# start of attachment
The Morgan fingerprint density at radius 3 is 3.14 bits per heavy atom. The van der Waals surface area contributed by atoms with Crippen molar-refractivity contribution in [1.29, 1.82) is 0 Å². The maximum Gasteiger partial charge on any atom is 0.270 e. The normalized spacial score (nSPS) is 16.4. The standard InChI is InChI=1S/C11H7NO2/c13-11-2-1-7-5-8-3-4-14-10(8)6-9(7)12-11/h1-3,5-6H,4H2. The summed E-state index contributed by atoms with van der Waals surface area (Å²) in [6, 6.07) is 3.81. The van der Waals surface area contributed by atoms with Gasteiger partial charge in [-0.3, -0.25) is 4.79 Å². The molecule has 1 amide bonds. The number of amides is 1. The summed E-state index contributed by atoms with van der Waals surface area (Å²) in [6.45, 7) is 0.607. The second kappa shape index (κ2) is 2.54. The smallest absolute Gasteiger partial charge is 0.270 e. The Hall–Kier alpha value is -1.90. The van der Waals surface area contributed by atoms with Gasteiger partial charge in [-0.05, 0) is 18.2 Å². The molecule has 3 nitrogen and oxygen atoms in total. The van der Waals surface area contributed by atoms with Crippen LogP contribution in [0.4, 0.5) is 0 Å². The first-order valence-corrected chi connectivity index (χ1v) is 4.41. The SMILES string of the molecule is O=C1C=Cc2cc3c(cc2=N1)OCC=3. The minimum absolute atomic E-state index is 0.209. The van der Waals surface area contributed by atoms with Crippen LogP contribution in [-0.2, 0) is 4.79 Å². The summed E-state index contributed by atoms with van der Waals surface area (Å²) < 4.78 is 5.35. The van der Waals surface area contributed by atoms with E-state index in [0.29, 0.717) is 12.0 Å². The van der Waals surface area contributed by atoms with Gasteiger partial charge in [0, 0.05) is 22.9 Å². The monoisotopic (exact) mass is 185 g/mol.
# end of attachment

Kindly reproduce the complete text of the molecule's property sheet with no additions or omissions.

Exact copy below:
The Morgan fingerprint density at radius 3 is 3.14 bits per heavy atom. The van der Waals surface area contributed by atoms with Crippen molar-refractivity contribution in [1.29, 1.82) is 0 Å². The maximum Gasteiger partial charge on any atom is 0.270 e. The normalized spacial score (nSPS) is 16.4. The standard InChI is InChI=1S/C11H7NO2/c13-11-2-1-7-5-8-3-4-14-10(8)6-9(7)12-11/h1-3,5-6H,4H2. The summed E-state index contributed by atoms with van der Waals surface area (Å²) in [6, 6.07) is 3.81. The van der Waals surface area contributed by atoms with Gasteiger partial charge in [-0.3, -0.25) is 4.79 Å². The molecule has 1 amide bonds. The number of amides is 1. The summed E-state index contributed by atoms with van der Waals surface area (Å²) in [6.45, 7) is 0.607. The second kappa shape index (κ2) is 2.54. The smallest absolute Gasteiger partial charge is 0.270 e. The Hall–Kier alpha value is -1.90. The van der Waals surface area contributed by atoms with Gasteiger partial charge in [-0.05, 0) is 18.2 Å². The molecule has 3 nitrogen and oxygen atoms in total. The van der Waals surface area contributed by atoms with Crippen LogP contribution in [0.4, 0.5) is 0 Å². The first-order valence-corrected chi connectivity index (χ1v) is 4.41. The SMILES string of the molecule is O=C1C=Cc2cc3c(cc2=N1)OCC=3. The minimum absolute atomic E-state index is 0.209. The van der Waals surface area contributed by atoms with Crippen LogP contribution in [-0.2, 0) is 4.79 Å². The summed E-state index contributed by atoms with van der Waals surface area (Å²) < 4.78 is 5.35. The van der Waals surface area contributed by atoms with E-state index in [0.29, 0.717) is 12.0 Å². The van der Waals surface area contributed by atoms with Gasteiger partial charge in [0, 0.05) is 22.9 Å². The monoisotopic (exact) mass is 185 g/mol.